Now that I’m older, I’m better able to grasp what Høeg’s doing with his storytelling. He’s writing a mystery, and rather than giving the reader all of the information as it happens, he’s giving you pieces—each page is a new piece to the puzzle. He’s forcing the reader to become part of the story and be the detective—to arrange all of the puzzle pieces together into a cohesive whole. Considering it in this light, I can sort of respect what he’s doing, but it still takes just over 100 pages to really understand what’s going on. The basic story skeleton follows Kaspar Krone, a famous circus clown, and his attempts to locate and uncover the conspiracy surrounding the disappearance of KlaraMaria, a girl he’s met a few times at the circus. From the moment he first meets KlaraMaria, he immediately senses something special about her—the calm, soothing silence that radiates from her being—something he’s always secretly desired for himself. Day and night Kaspar’s constantly bombarded with sound and music. An accident has left him with the ability to sense and gauge people’s auras and thoughts with music; slight shifts in thought or feeling can change the tone/song that radiates from a person’s soul. When he’s with KlaraMaria, her silence cancels out his own abilities, and eventually grows to love her like a daughter. When he discovers that she’s been kidnapped, he’s afraid of how her abilities may be manipulated, and begins a quest to find her.
I thought this idea interesting. Høeg’s other novels also include stories about children with special abilities. However, I’m not that sold on the ending. Personally, I feel it would have been better for the novel to end on a personal level rather than the grand philosophical questions on which the book ends. I’m still trying to figure out if in the end, the table’s turned… that Kaspar’s actually the one in danger of being manipulated in this grand scheme.
As a side note, some of the action scenes involving Kaspar tend to be a bit farcical, but keeping in mind that he is a clown associated with the magical farce of the circus, it does somehow make sense. After reading those scenes, I couldn’t help but laugh and say, “Wow! What a man!” ;-)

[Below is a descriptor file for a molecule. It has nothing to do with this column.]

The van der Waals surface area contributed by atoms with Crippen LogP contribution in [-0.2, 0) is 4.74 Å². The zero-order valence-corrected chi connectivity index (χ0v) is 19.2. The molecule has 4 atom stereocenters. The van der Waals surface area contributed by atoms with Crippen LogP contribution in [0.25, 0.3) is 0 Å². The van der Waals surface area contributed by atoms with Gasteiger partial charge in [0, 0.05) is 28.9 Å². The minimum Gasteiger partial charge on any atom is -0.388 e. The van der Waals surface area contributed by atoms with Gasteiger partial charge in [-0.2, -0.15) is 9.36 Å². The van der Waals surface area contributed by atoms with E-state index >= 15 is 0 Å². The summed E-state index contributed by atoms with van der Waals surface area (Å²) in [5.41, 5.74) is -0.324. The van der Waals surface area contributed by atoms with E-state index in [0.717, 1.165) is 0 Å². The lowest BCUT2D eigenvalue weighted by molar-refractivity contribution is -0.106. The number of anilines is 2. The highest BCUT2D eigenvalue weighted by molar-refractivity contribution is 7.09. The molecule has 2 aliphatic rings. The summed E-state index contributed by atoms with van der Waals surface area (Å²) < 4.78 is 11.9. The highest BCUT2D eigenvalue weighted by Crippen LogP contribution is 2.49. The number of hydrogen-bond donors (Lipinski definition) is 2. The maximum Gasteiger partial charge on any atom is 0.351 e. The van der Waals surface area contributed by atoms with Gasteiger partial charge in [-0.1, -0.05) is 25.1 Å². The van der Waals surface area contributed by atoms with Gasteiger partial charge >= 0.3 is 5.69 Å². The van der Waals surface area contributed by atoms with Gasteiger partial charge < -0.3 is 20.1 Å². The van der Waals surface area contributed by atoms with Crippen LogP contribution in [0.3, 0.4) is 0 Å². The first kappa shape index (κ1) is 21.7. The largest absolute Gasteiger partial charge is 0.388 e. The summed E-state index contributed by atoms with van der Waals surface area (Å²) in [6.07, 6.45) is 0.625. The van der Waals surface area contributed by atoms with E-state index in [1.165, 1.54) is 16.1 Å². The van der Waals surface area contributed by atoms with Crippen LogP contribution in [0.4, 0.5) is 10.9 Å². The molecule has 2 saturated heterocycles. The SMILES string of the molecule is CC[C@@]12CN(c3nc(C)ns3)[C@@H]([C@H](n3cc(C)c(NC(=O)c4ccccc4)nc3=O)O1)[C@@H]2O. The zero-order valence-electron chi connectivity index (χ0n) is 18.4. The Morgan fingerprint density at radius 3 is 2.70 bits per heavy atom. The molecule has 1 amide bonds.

And like Smilla’s Sense of Snow, The Quiet Girl’s also chock-full of those fun and poetic observations. Below’s a brief sampling:
“Children woke up at six-thirty in the morning and shifted directly into fourth gear. Fourteen hours later they rushed straight into sleep at more than a hundred miles an hour without decelerating.”
“The real opportunity in family life was not the security, not the monotony, not the predictability. The real opportunity lay in the fact that sometimes there were no pretenses, no masks, no reservations; suddenly everybody took out his earplugs, it was quiet, and one could hear the others as they really were.”
“Already the ground frost was so thick he could feel the cold through the soles of his shoes. The girl must have a different metabolism from him; in her thin sweater she seemed to be carrying summer around with her.”
“She looked at him. As if she wanted to determine his molecular weight.”
“The city sounded like a single organism. It had been up early, and now it was weary. Now it sank down into the furniture, heavy as a moving man. And under the weight he heard the uneasiness that is always there, because yet another day is over, and what was accomplished, where are we headed?” (less)
I first came across this title when I was doing research for one of my classes back in college, thought it sounded interesting—didn’t realize that Alc...moreI first came across this title when I was doing research for one of my classes back in college, thought it sounded interesting—didn’t realize that Alcott’s Gothic work was published—and made a mental note to look it up when I had the time. At the time, I was overworked and eventually forgot about it, until I saw a copy at a flea market a couple months ago. And I’m really glad I found it!
I can understand why Alcott couldn’t get this book published in 1866, as the subject matter is a bit risqué if you compare it to the sensation/Gothic fiction that was in circulation at the time. In fact, like Hardy’s The Pursuit of the Well-Beloved and The Well-Beloved, two surviving manuscripts of Alcott’s novel exist: the original and a heavily edited version, with this published version being a mixture of both texts. Also interesting to note that the book was first published only 15 years ago, about 130 years after it was written.
A Long Fatal Love Chase has a rather good story that reads like a combination of Tess of the D’Urbervilles, Jane Eyre, and the film Duel in the Sun with Gregory Peck and Jennifer Jones (my favorite of Greg’s films, as he plays such a vile rogue, a role that’s totally out of character for him). The title of the book’s rather “subtle”—*wink*— but, you know, it doesn’t really matter, as the events, descriptions and dialogue leading up to the inevitable finale make up for that initial early reveal.
Rosamond, the novel’s protagonist, resembles Jane Eyre in regards to temperament and moral standards. She’s strong, with an independent will and won’t, under any circumstances, conform to the demands of others. She does what she feels is right and just. Rosamond also fits the description that Hardy makes about his character Tess: “A Pure Woman Faithfully Presented.” Like Tess, Rosamond finds herself at a crossroads, where she must choose her path; and once that choice is made, there’s no going back. The path Rosamond takes leads to pain and heartache, but she does what she can to make things right for herself and for others. Her decisions are purely made.